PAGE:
These themes were next explored in shorts such as The Plain Man's Guide to Advertising (1963), Alf, Bill and Fred (1964), and L'Art Pour L'Art (1966), further evolving Godfrey's interests in finding humour in modern art and aesthetics, satirizing culture, and evolving the character of the ‘everyman’, the ordinary, everyday man oppressed by the absurdity and repression of British politics and society. This was particularly embodied in Henry 9 'til 5 (1970) and Kama Sutra Rides Again (1971), the latter a mock ‘sexploitation’ film, released with Stanley Kubrick's A Clockwork Orange (1971), in which a suburban couple demonstrate sexual positions in a deadpan unerotic style, reflecting a joyless, often embarrassing, dull existence, leavened only by good humour and private pleasures. Godfrey was to address the peculiarly British attitudes to sexual mores in later films—Dear Marjory Boobs (1976); Dream Doll (1979), made with the Croatian animator Zlatko Grgić; Instant Sex (1980); Bio-Woman (1980); and Wicked Willie (1990)—each wittily enjoying a prurient, if unreconstructed, view of sex and sexual identity, constantly pointing up the British fascination with sex but its seemingly inherent capacity to disappoint or frustrate.

Having left Biographic to form Bob Godfrey Films in 1965, at the point when film school graduates such as Ridley Scott and Alan Parker began radicalizing the advertising industry by making highly cinematic commercials (reducing the number of animated assignments considerably), Godfrey diversified into children's television, and more authorial, longer-form animation. Using the new technology of ‘the magic marker’, and a wobbly ‘boiling’ style in the hand-drawn animation, he made more than thirty five-minute episodes of Roobarb and Custard (1974) in a year; later, Noah and Nelly in … SkylArk (1976); and, most famously, Henry's Cat (1980–91) for the BBC. The last also enjoyed success for Showtime in the USA, in a half-hour slot comprising two fifteen-minute episodes.

Crucially, though, it was Godfrey's Academy award-winning mock-documentary, GREAT (1975), about the Victorian industrialist and inventor Isambard Kingdom Brunel, which properly established him as a major animation film director. Combining music hall-style songs and jokes, vernacular representations of historic events, and playful character animation, the film celebrated Brunel as a heroic failure, a British ‘type’, characterized by eccentricity, vision, and a utopian outlook, but one prone to inevitable defeat and disillusion. This became a template both for Godfrey's long-form pieces and for his view of Britain itself, later exemplified in Millennium–The Musical (1999), summarizing a thousand years of British history; the five five-minute episodes of Margaret Thatcher: Where Am I Now? (1999); and Will's World (2000), a short animation speculating on the way Prince William would view life when he was eighteen years old.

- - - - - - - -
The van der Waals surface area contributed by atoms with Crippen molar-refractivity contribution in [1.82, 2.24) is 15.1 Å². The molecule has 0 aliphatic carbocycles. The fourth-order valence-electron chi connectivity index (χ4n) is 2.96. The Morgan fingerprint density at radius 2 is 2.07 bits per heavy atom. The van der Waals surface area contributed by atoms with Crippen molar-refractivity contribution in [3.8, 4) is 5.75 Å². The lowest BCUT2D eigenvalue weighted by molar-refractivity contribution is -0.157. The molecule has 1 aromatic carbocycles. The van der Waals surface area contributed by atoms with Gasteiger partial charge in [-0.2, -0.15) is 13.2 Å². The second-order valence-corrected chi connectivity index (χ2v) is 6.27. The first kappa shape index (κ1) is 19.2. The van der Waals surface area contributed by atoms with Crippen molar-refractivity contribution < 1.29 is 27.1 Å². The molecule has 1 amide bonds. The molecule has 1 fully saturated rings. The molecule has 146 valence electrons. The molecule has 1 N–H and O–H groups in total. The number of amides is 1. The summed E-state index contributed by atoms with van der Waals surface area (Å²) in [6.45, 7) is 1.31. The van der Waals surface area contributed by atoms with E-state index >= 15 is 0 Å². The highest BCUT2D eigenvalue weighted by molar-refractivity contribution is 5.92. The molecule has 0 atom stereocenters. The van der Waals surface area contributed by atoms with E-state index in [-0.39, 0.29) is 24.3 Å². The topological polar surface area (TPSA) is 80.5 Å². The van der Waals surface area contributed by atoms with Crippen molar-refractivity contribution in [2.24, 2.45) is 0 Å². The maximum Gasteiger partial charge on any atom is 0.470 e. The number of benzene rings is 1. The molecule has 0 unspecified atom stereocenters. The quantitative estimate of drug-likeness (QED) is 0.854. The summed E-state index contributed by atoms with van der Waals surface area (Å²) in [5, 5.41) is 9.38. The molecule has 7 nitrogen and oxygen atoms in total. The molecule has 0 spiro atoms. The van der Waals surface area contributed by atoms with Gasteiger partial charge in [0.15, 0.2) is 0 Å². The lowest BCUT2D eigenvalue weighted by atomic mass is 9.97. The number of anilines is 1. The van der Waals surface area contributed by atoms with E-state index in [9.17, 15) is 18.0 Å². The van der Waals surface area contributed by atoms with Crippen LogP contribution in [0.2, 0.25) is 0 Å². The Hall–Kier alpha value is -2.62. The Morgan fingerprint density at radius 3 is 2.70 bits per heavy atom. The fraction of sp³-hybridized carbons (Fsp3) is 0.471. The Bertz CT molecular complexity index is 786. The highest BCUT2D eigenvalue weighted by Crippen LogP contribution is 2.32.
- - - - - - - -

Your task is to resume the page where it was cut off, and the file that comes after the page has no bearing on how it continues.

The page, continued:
These more politicized later works were made with the satirical cartoonist Steve Bell, with whom Godfrey had created Send in the Clowns (1989), mocking President Ronald Reagan. Bell was one of a number of key collaborators who also included the scriptwriters Colin Pearson and Stan Heywood; the producer John Halas, for whom he made the Gilbert and Sullivan-influenced Know Your Europeans (1994); and his fellow animators Terry Gilliam and Richard Williams, who guested on his Do-It-Yourself Film Animation Show (1974), a series which in many ways best demonstrated Godfrey's Goons-inflected comic outlook, his artistic yet pragmatic passion for animation, and his desire to teach and facilitate others in the field. Even in his later years he remained a progressive figure in the South Park-inflected The Many Deaths of Norman Spittal (1997).

Godfrey was one of the most significant figures in British animation, but also in world animation, as an energized promoter of the form's artistic and political potential and importance. Having lived latterly in Blackheath, London, he died on 21 February 2013 at University Hospital, Lewisham, of prostate cancer. He was survived by his wife, Beryl, and two of their four daughters.

Sources

  • Daily Telegraph (23 Feb 2013)
  • The Independent (23 Feb 2013)

Archives

Film

  • BFI NFTVA, performance, documentary, and interview footage

Likenesses

  • photograph, 1970, Rex Features, London
  • P. Borland, C-type colour print, 1999, NPG
  • J. Lowe, photograph, 2004, priv. coll.; repro. in www.bobgodfreyfilms.com, 20 Oct 2016 [see illus.]
  • obituary photographs
British Film Institute, London, National Archive